–Appropriate license depending on activity (‘Broker’s’ license if you are transferring a pet to new owner in New Hampshire; ‘Shelter’ license if you have a licensed facility within New Hampshire, etc). It is best to contact the New Hampshire State Veterinarian for specifics prior to any consideration for quarantine.
–Health Certificate within 10 days of quarantine. This Health Certificate must be filled out by a licensed veterinarian. The pet must be found free of contagious disease prior to transport. Although a heartworm test is not required for quarantine, it may be required by the transport company. If a pet has been heartworm positive in the past, it must have a microfilaria test demonstrating that it is negative and does not have circulating microfilaria prior to quarantine.
-The health certificate should indicate that the pet is fit to travel and does not have the potential for contagious disease
*free from obvious disease or parasites
*skin lesions could be mistaken for parasites and contagious disease. It is best not to transport a pet with active skin lesions.
–Adopter/Foster information should be provided for the new Health Certificate to be issued after quarantine.
–Licensed Transporter: The transporter for your rescued pet, must be licensed to transport into the state of New Hampshire.
–No medications can be transported with a pet. No medications can be transferred to a new owner with a pet. Pets on medications should not be transported without special permission from the State Veterinarian.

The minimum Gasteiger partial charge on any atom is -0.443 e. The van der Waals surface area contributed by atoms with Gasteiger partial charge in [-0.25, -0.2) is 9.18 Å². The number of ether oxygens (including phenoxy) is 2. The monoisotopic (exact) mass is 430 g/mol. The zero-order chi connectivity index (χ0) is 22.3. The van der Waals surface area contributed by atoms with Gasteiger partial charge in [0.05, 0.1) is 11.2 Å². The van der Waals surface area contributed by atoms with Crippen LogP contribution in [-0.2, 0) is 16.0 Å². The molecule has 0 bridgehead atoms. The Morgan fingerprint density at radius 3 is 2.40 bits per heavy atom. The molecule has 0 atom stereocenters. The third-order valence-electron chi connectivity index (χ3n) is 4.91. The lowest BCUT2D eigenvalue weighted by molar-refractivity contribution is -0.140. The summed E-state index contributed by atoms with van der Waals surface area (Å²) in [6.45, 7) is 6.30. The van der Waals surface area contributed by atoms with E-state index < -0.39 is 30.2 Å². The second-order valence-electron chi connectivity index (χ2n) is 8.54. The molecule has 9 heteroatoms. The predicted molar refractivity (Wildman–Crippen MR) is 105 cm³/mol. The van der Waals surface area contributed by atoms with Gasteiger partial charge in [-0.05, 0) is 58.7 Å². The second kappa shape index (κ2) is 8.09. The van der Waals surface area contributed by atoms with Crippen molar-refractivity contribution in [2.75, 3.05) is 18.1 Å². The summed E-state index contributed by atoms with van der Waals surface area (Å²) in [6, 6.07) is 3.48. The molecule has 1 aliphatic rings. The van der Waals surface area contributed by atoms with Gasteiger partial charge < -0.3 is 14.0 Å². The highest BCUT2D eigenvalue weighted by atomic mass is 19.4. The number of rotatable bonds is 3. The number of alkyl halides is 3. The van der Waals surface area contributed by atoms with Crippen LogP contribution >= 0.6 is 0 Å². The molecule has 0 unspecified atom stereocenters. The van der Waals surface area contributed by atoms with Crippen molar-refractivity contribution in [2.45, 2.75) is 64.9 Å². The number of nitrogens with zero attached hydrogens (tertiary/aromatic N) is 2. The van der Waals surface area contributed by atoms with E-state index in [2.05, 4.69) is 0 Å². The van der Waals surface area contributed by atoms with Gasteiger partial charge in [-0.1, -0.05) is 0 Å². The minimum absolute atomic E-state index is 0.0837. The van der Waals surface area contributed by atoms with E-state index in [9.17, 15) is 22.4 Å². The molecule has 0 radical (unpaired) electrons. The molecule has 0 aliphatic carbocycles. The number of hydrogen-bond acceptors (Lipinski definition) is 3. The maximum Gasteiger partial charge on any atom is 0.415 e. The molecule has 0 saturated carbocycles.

–Not too young: Pets must be 8 weeks or older.
–Current on Rabies: Rabies vaccination is required if the pet is 12 wks or older.
-Some transporters (Pets LLC) will not transport pets that are not spayed/neutered.
-Pets must be in foster for at least 2 weeks prior to arrival and not coming directly from an animal shelter.
-Pets cannot be released from quarantine unless free from contagious/infectious disease. A fecal is rechecked prior to issuing the new Health Certificate. If parasites are found, the pet cannot leave the quarantine facility until treatment is complete and a recheck fecal has been found to be negative. Be sure that the original fecal test was by flotation and NOT smear. Prolonged quarantine gets expensive!
-Some pets shed parasites intermittently. Panacur/fenbendazole is the most broad spectrum dewormer and routine treatment prior to transport may be reasonable to avoid an additional stay while in quarantine.
It is our goal and our passion to help you be successful with rescue! Together we can stay current with state laws, which evolve over time, and provide safe passage for your pets!